Joined-up thinking on the Lizard

Lizard Lighthouse at Lizard Point

Much of the land on the Lizard is owned by three separate organisations. An absence of fences, formal boundaries and a collaborative way of working means that far from spoiling the area, it's cared for with nature conservation at the forefront. Visitors, farms and wildlife all cross invisible boundaries without even realising it.

The marsh fritillary butterfly, the nimble-footed Dexter cow, the acrobatic Cornish chough and the tiny rare oil beetle all call the Lizard home.   

While roaming around their beautiful back-yard they fly and munch their way freely across land owned by different people, a vital characteristic of the care of this area.

Three key landowners

Much of Britain’s most southerly peninsular is owned by three organisations:

  • National Trust
  • Cornwall Wildlife Trust
  • Natural England

All three have nature conservation at the very top of their list of priorities, and know that to be effective, they all need to manage land in the same way.

Working together to reduce fire risk to the precious heathland or creating corridors for nature has a much larger impact than any one could alone.

Marsh fritillary butterflies have wings like stained glass
A marsh fritillary butterfly close up
Marsh fritillary butterflies have wings like stained glass

The land owned by these three organisations is a very patchwork affair; it’s by no means neat and tidy. The only theme (and even then there’s exceptions) is that sections of cliff grazing often belong to the National Trust while arable areas are more commonly managed or owned by the other two.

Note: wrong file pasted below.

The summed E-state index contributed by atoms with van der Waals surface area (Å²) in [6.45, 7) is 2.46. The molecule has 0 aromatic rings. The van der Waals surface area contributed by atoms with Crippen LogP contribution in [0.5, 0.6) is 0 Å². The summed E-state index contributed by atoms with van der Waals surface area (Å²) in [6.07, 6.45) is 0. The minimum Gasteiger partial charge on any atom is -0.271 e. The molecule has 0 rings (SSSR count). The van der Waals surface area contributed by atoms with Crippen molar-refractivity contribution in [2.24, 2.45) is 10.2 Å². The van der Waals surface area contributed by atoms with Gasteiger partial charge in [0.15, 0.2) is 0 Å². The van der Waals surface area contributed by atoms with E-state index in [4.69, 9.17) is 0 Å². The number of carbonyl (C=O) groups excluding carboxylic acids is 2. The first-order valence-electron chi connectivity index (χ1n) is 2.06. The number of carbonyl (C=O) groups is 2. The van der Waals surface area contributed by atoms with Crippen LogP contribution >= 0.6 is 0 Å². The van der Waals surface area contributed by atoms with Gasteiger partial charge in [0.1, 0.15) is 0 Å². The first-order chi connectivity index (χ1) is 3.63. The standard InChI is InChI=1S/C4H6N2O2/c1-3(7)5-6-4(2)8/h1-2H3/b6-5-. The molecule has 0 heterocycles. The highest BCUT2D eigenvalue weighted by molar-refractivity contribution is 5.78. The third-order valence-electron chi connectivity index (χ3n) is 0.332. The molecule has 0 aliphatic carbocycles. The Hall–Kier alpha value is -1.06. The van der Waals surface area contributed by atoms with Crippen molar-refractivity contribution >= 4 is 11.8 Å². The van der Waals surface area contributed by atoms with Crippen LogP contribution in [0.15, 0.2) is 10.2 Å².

These boundaries between each patch are invisible to both the casual walker or those handsome and docile Dexters. The successful working partnership between the three parties links each zone to the next.     

Tenant farmer Roland Hill’s farm, for example, is made up of land belonging to all three organisations, but the whole lot is managed as a single entity. No fences and to all intents and purposes, under single ownership. Fertilisers and sprays are banned with traditional, non-intensive farming practices adhered to.      

" We view the Lizard as one country, not lots of separate little islands. If each farm were managed differently, the piecemeal effect would be obvious to even the untrained eye."
- Alastair Cameron, National Trust Property Manager

This trio of caretakers meets regularly to share differing perspectives, new-found discoveries and future plans. Involving the community is high on the agenda too; it’s important to support the local economy.

A range of specialists can be incredibly valuable as some decisions can be complex. What’s good for the beloved Cornish chough might not be ideal for the rare moth – so three heads are better than one.

Additional partnerships

This collaboration on the Lizard goes even further, with fruitful partnerships being forged with other organisations, including the Cornwall Area of Outstanding Natural Beauty (AONB), the University of Exeter, the RSPB and the NFU.

The University of Exeter has been working with the National Trust on the Lizard for more than a decade. Professor Catherine Leyshon’s important research on climate change is a go-to document when new initiatives are in the planning stage. She has also studied the dynamics of multi-agency working, with her findings being put to practical use in the search for new farm tenants.     

A visit to the ‘one-stop shop’ website will help you find out more about this impressively co-ordinated method of management. You can also stay up to date on what’s best to see, where to find it and how to get the most out of a trip to this special Cornish space.